A reader writes:

Speaking only for myself, L.A. "culture" is most strongly felt in movie reviews (and which movies get reviewed, awarded, etc.). There's a strong Leftist bias is how movies are reviewed, which movie star opinions are reported, etc. It definitely makes it feel like the popular culture of movies is in the enemy camp, and that there are no kindred souls in Hollywood. Counter-PC movies like Fat Head are always self financed and not released to movie theaters the way a Michael Moore flick is.


The "heart" of Los Angeles is the people.  I absolutely do not mean this as a lets-hold-hands-because-we're-all-nice-folks way. Rather, I'm talking about a very specific cultural lineage of the settlers of Los Angeles that has shaped its urban landscape and built environment more than any Developer could have.

The wave of migration in the 1920s (that put the city over the 1 million person mark and beyond) was filled with midwesterners and northeasterners who were desperately trying the crawl out of their oppressive climates and also their chaotic dirty cities.

Los Angeles was envisioned and sold to the immigrants from back east as a garden city, which sounds a bit ridiculous now but can still be seen.  Everyone would have their own little patch of earth in the city, and the car would liberate them to traverse the great distances required so that everyone.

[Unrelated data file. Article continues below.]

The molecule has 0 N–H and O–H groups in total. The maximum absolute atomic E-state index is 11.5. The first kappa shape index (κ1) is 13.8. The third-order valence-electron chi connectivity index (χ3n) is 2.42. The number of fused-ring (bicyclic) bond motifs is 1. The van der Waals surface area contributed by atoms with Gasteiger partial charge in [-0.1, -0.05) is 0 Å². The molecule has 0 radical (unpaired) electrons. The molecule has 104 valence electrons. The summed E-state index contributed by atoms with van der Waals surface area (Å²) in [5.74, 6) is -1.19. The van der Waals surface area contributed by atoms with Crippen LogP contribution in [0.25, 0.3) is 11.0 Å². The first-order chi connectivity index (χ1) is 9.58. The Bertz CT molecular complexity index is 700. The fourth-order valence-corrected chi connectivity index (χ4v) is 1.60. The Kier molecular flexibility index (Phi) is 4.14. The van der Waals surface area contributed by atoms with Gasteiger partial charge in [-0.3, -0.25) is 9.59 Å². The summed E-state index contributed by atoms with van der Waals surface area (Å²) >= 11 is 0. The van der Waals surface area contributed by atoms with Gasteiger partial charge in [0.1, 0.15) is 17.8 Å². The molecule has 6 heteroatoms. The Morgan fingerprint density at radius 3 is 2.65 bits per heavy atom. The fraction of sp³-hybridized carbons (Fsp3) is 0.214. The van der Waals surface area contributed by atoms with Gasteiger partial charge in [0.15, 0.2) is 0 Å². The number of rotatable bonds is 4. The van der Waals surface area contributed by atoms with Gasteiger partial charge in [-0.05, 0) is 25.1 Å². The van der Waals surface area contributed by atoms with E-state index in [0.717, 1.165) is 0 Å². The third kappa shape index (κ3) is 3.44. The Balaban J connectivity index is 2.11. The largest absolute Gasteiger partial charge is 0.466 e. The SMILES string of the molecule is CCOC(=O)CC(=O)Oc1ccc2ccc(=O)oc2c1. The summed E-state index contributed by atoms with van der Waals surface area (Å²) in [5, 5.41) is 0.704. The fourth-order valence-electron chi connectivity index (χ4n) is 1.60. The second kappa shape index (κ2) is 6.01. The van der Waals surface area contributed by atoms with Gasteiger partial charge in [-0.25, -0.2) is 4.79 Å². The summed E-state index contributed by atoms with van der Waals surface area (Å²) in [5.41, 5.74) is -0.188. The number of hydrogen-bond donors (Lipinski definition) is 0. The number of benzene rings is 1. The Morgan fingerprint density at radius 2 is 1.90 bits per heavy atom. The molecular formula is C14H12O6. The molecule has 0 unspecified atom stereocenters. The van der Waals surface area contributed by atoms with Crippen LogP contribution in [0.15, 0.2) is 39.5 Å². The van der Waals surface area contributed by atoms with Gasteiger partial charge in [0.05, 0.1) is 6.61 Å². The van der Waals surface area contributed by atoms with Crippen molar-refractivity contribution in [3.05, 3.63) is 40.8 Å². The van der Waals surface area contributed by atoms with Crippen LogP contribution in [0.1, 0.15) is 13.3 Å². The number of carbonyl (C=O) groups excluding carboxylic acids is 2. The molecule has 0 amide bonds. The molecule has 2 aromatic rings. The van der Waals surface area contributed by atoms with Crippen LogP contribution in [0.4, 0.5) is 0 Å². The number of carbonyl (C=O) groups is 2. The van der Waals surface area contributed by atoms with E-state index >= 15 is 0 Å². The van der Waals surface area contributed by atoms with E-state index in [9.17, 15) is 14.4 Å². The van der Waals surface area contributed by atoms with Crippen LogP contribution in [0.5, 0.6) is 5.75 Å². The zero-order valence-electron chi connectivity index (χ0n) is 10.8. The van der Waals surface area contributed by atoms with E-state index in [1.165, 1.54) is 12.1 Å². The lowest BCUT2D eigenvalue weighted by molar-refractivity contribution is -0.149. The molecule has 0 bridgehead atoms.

Anyways, the whole ethos of the place is that it was settled internally by Americans who were trying to get out from under everything that was oppressive about America in the early 20th Century.  So they came to the City with plentiful land and sunshine in an effort to set up a kinder and gentler and more free type of city (hence our Progressive Era style city government, a rejections of the political party boss style of Chicago and New York).  But of course, if 17 million people get the same idea and everything spins out of control pretty quickly.

Anyways, I'd recommend checking out A Fragmented Metropolis and other such LA History books (I'm not suggesting you don't know your stuff, but I find these books to be very insightful on the deeper historical issues, not just the Hollywood-centered version of it).

And another:

I live in Philadelphia. I really do not think of LA as exporting much cultural identity( the entertainment industry being different than a city.

One thinks of Chicago pizza, Kansas City Jazz, New York Yiddith Theater, Albuqurque fashion or New Orleans gumbo. But to me, LA evokes less than Newark (which at least is very Portuguese).

LA being a repository of transients may be a factor; it just does not seem to have a 'there' there, other than the cardboard 2d images we are used to.

And one more:

I think there are two popular images of LA.  One is the entertainment/glitterati center. The other is its seamier, deadlier, film noir side. Both are iconic American images, though how actually real they are is debatable.

If you want to weigh in on LA before I do this is your last chance -- e-mail conor.friedersdorf@gmail.com